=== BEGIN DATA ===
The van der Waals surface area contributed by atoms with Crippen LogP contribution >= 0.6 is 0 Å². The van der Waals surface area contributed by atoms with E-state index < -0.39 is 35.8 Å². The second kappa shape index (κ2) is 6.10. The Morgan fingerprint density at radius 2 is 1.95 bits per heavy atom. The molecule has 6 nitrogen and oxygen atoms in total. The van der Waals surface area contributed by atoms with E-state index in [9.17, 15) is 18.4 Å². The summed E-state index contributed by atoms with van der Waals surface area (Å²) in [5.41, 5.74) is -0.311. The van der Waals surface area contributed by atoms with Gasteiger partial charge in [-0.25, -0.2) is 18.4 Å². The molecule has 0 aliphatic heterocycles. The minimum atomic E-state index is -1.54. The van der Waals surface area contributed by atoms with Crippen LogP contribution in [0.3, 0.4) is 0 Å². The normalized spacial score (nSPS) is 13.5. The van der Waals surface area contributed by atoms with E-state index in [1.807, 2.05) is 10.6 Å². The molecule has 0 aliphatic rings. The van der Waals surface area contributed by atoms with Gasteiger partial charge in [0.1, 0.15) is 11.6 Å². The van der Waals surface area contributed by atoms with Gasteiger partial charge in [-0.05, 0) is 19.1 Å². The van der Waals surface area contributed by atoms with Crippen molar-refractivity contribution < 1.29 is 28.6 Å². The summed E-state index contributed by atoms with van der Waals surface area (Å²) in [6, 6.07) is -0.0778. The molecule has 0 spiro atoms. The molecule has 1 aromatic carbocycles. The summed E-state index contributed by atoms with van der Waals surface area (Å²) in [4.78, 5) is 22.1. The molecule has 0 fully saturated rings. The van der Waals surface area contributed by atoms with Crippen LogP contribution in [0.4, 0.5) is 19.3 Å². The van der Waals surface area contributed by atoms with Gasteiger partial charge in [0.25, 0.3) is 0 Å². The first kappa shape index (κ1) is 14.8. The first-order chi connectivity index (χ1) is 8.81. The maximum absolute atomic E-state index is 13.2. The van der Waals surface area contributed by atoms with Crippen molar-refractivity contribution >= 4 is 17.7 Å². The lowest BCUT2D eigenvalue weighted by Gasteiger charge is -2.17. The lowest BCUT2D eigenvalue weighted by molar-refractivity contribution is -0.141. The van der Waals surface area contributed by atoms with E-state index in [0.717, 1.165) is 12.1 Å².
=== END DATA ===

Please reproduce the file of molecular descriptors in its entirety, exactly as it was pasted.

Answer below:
The van der Waals surface area contributed by atoms with Crippen LogP contribution >= 0.6 is 0 Å². The van der Waals surface area contributed by atoms with E-state index < -0.39 is 35.8 Å². The second kappa shape index (κ2) is 6.10. The Morgan fingerprint density at radius 2 is 1.95 bits per heavy atom. The molecule has 6 nitrogen and oxygen atoms in total. The van der Waals surface area contributed by atoms with E-state index in [9.17, 15) is 18.4 Å². The summed E-state index contributed by atoms with van der Waals surface area (Å²) in [5.41, 5.74) is -0.311. The van der Waals surface area contributed by atoms with Gasteiger partial charge in [-0.25, -0.2) is 18.4 Å². The molecule has 0 aliphatic heterocycles. The minimum atomic E-state index is -1.54. The van der Waals surface area contributed by atoms with Crippen LogP contribution in [0.3, 0.4) is 0 Å². The normalized spacial score (nSPS) is 13.5. The van der Waals surface area contributed by atoms with E-state index in [1.807, 2.05) is 10.6 Å². The molecule has 0 aliphatic rings. The van der Waals surface area contributed by atoms with Gasteiger partial charge in [0.1, 0.15) is 11.6 Å². The van der Waals surface area contributed by atoms with Gasteiger partial charge in [-0.05, 0) is 19.1 Å². The van der Waals surface area contributed by atoms with Crippen molar-refractivity contribution < 1.29 is 28.6 Å². The summed E-state index contributed by atoms with van der Waals surface area (Å²) in [6, 6.07) is -0.0778. The molecule has 0 spiro atoms. The molecule has 1 aromatic carbocycles. The summed E-state index contributed by atoms with van der Waals surface area (Å²) in [4.78, 5) is 22.1. The molecule has 0 fully saturated rings. The van der Waals surface area contributed by atoms with Crippen LogP contribution in [0.4, 0.5) is 19.3 Å². The van der Waals surface area contributed by atoms with Gasteiger partial charge in [0.25, 0.3) is 0 Å². The first kappa shape index (κ1) is 14.8. The first-order chi connectivity index (χ1) is 8.81. The maximum absolute atomic E-state index is 13.2. The van der Waals surface area contributed by atoms with Crippen molar-refractivity contribution >= 4 is 17.7 Å². The lowest BCUT2D eigenvalue weighted by Gasteiger charge is -2.17. The lowest BCUT2D eigenvalue weighted by molar-refractivity contribution is -0.141. The van der Waals surface area contributed by atoms with E-state index in [0.717, 1.165) is 12.1 Å².